Using this simple bit of information we can eradicate the single biggest cause of insomnia: the toss and turn syndrome.
When you toss and turn in bed, what you're doing is resetting your body's internal sleep timer each time you roll over.
The body is trying to go to sleep by sending you a roll-over test signal but you keep telling it not to sleep when you move. So you end up stuck in a toss and turn loop and never get to sleep. This results in insomnia.
So, is that all there is to it? Just lay there?
Well, not quite.
There are a few things you can do actively to speed things up and tell your body to fall asleep faster.
What we're going to do is add a couple of other body positions before and after the corpse pose, so it's part of a series.
We choose these positions very carefully so that when you move from one step to the next you release the maximum amount of tension possible.
Instead of haphazardly releasing small amounts of tension by tossing and turning over and over, you'll release all your physical tension in exactly two calculated big chunks. Here's what is happening at each step.
The sneaky thing is that the roll over signal changes based on how you're laying - and that may trick you into moving.
On your back, the roll over signal tends to center in your chest.
However, on your side, the roll over signal tends to make you want to move your legs.
Don't fall for that! Don't bend them or straighten them or anything. Keep your legs perfectly still. The urge to move your legs is actually a disguised form of the roll over signal and you must resist it at all costs.
Here's the best final body position that's the healthiest for your back according to researchers at the University of Cleveland.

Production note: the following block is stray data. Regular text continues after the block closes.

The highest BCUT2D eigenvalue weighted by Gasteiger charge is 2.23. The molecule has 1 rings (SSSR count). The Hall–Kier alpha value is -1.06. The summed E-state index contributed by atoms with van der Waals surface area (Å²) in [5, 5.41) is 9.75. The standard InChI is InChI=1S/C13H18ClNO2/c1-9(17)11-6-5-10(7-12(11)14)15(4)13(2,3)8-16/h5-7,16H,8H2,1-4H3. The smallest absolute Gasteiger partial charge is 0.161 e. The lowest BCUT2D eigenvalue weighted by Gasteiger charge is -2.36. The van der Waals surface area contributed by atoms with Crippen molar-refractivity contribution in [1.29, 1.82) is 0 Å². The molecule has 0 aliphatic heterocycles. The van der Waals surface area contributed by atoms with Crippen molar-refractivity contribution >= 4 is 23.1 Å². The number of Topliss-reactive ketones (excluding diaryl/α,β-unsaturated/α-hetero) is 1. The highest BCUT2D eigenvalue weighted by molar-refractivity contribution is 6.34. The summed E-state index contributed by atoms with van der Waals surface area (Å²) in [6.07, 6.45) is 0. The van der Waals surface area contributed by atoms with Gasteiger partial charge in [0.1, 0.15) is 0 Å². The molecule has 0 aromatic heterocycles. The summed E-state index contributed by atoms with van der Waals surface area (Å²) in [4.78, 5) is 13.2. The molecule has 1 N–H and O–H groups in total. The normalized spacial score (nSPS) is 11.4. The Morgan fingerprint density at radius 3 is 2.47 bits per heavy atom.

You want to lay on your side so your neck and spine are neutral and relaxed. Bend your hips and knees a bit to lower pressure on your spine. To relieve sciatic nerve strain, put a pillow between your knees.
Sleeping on your stomach is not recommended because it puts your back in an odd position.
I have one last very powerful trick in reserve that you can use when you have a really hard time falling asleep.
The key is to build up a super strong roll over signal before even getting into bed. Rather than trying to fall asleep in your bed, lay down on the floor next to your bed on your back and relax.
Admittedly, this is unpleasant. But it works. After forcing yourself to lay there perfectly still for 10 or 15 minutes, when you finally allow yourself back into bed your body will be so grateful that it will grab the chance to fall asleep as quickly as it can.
In extreme cases you can even lay on an uncarpeted floor such as in your kitchen, which will build up the roll signal very quickly.
In the next lesson we'll cover 5 more powerful sleep commands you can use to trick your body to fall asleep while you keep your mind awake to have OBEs.
Nick Newport is the author of Lucidology, a website that teaches how to have lucid dreams and out of body experiences from a waking state.